This I Believe

John - Lockport, New York
Entered on September 11, 2007
Age Group: 18 - 30
  • Podcasts

    Sign up for our free, weekly podcast of featured essays. You can download recent episodes individually, or subscribe to automatically receive each podcast. Learn more.

  • FAQ

    Frequently asked questions about the This I Believe project, educational opportunities and more...

  • Top Essays USB Drive

    This USB drive contains 100 of the top This I Believe audio broadcasts of the last ten years, plus some favorites from Edward R. Murrow's radio series of the 1950s. It's perfect for personal or classroom use! Click here to learn more.

The other day I was thinking about my Grandfather and occurred to me that I haven’t seen or talked to him in almost a month. Up until a few months ago I treasured every moment I spent with him, not that I don’t now, it’s just that I made more of an effort to see him as often as possible. Last Christmas my Grandfather was diagnosed with inoperable testicular cancer. I remember thinking, “What an ironic time to be diagnosed with cancer, Thanks God, it’s just what I wanted! Merry Christmas.” but I knew I didn’t really mean it.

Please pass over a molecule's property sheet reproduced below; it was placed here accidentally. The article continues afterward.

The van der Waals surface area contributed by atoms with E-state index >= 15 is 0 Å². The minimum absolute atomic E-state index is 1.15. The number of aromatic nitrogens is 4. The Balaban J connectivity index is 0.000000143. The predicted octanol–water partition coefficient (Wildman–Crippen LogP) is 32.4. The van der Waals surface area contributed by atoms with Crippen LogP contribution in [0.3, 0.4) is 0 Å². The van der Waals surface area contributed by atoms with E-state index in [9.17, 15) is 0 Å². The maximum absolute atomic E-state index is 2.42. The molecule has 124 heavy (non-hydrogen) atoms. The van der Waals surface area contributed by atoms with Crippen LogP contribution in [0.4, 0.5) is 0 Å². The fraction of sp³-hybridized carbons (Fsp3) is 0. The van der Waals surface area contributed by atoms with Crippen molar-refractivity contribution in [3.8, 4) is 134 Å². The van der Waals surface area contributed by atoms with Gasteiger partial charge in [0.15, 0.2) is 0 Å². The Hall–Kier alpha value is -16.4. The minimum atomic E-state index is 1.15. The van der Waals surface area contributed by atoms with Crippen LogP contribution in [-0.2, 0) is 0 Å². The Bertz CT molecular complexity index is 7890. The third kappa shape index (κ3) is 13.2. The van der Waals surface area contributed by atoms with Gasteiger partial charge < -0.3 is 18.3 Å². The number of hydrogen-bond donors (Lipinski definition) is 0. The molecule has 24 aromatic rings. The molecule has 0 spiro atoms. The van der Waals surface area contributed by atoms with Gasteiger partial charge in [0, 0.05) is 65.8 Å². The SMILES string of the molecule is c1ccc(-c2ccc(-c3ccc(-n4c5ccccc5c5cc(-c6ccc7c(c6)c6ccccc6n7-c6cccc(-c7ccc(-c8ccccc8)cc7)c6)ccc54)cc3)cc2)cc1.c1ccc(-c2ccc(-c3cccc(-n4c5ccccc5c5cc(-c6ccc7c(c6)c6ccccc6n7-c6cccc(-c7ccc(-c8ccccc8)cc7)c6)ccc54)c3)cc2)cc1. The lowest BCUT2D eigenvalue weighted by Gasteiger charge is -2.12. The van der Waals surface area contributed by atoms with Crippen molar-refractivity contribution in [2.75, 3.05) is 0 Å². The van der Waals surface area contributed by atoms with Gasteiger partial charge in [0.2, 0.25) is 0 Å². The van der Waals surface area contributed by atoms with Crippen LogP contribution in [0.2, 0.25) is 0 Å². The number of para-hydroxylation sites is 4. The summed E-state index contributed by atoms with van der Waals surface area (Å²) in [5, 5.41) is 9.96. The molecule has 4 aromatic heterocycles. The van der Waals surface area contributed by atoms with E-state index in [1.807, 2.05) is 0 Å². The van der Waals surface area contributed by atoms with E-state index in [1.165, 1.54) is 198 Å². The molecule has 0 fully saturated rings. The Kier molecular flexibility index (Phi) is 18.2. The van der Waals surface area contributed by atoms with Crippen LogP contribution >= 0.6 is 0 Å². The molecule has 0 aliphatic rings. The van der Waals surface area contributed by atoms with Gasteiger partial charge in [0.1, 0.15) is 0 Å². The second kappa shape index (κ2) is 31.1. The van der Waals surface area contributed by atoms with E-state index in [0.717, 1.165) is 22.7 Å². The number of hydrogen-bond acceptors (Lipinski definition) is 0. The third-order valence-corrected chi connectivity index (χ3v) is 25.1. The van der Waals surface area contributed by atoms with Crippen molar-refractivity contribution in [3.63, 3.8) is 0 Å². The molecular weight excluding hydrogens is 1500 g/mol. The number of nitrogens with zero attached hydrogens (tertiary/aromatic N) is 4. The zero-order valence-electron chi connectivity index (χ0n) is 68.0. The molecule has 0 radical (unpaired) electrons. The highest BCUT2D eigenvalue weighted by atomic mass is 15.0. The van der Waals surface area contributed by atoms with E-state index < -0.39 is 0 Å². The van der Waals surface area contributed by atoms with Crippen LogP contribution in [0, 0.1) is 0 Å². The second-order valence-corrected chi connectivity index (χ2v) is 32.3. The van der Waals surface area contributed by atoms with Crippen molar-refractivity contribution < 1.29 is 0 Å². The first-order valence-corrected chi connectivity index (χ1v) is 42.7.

On a scale of one to ten, the doctors rated the aggressiveness of his tumor at nine, and because of his age surgery was a last resort. I felt like I might lose him forever. The time I spent with him became more and more important, and not in the cliché way that T.V. shows make it sound. When he was first diagnosed, I remember him coming over to my house, which he rarely does. When my grandfather came over to visit it usually meant he had something to say. My father and I were both watching T.V. when he came in. He acted as if every thing was ok and he didn’t have anything important to say, like he just wanted to visit, though he rarely stopped by unannounced.

Earlier in that week, my father and I were visiting at my grandparent’s house. We were sitting in the kitchen with both my grandparents talking about school and how I should be over their house helping them with some kind of chore, even though it was just an excuse to get me over to visit. The entire time we were visiting I could tell that there was something different about the atmosphere. I didn’t know what it was but behind my grandmother’s eyes I could tell that there was something she needed to say, but at the same time she didn’t want to admit. After a little while my grandfather went outside to get something he forgot in his truck and grandmother broke down. She told my father and I everything. I’ve always thought that my grandmother was a strong woman, but I realized how dependent she was on my grandfather. They have been through so much together.